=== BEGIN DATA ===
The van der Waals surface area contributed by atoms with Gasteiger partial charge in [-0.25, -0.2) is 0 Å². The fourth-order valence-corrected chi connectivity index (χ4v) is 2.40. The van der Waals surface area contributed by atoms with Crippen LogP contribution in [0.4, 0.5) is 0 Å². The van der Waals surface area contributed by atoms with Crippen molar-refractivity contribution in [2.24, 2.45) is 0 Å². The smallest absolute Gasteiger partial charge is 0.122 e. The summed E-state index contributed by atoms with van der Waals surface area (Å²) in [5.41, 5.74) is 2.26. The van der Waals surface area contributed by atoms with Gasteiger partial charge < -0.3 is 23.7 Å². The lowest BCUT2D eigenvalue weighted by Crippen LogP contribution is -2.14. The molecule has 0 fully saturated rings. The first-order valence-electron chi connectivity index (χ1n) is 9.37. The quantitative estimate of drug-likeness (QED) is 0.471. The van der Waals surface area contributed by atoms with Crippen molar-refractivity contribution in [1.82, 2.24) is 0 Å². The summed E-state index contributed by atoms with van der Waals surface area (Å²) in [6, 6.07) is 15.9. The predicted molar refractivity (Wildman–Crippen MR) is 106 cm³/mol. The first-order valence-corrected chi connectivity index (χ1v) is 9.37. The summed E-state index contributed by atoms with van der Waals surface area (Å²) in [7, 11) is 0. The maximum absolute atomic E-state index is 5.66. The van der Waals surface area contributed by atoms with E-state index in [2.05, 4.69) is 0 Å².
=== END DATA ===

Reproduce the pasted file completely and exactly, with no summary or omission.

The van der Waals surface area contributed by atoms with Gasteiger partial charge in [-0.25, -0.2) is 0 Å². The fourth-order valence-corrected chi connectivity index (χ4v) is 2.40. The van der Waals surface area contributed by atoms with Crippen LogP contribution in [0.4, 0.5) is 0 Å². The van der Waals surface area contributed by atoms with Crippen molar-refractivity contribution in [2.24, 2.45) is 0 Å². The smallest absolute Gasteiger partial charge is 0.122 e. The summed E-state index contributed by atoms with van der Waals surface area (Å²) in [5.41, 5.74) is 2.26. The van der Waals surface area contributed by atoms with Gasteiger partial charge < -0.3 is 23.7 Å². The lowest BCUT2D eigenvalue weighted by Crippen LogP contribution is -2.14. The molecule has 0 fully saturated rings. The first-order valence-electron chi connectivity index (χ1n) is 9.37. The quantitative estimate of drug-likeness (QED) is 0.471. The van der Waals surface area contributed by atoms with Crippen molar-refractivity contribution in [1.82, 2.24) is 0 Å². The summed E-state index contributed by atoms with van der Waals surface area (Å²) in [6, 6.07) is 15.9. The predicted molar refractivity (Wildman–Crippen MR) is 106 cm³/mol. The first-order valence-corrected chi connectivity index (χ1v) is 9.37. The summed E-state index contributed by atoms with van der Waals surface area (Å²) in [7, 11) is 0. The maximum absolute atomic E-state index is 5.66. The van der Waals surface area contributed by atoms with E-state index in [2.05, 4.69) is 0 Å².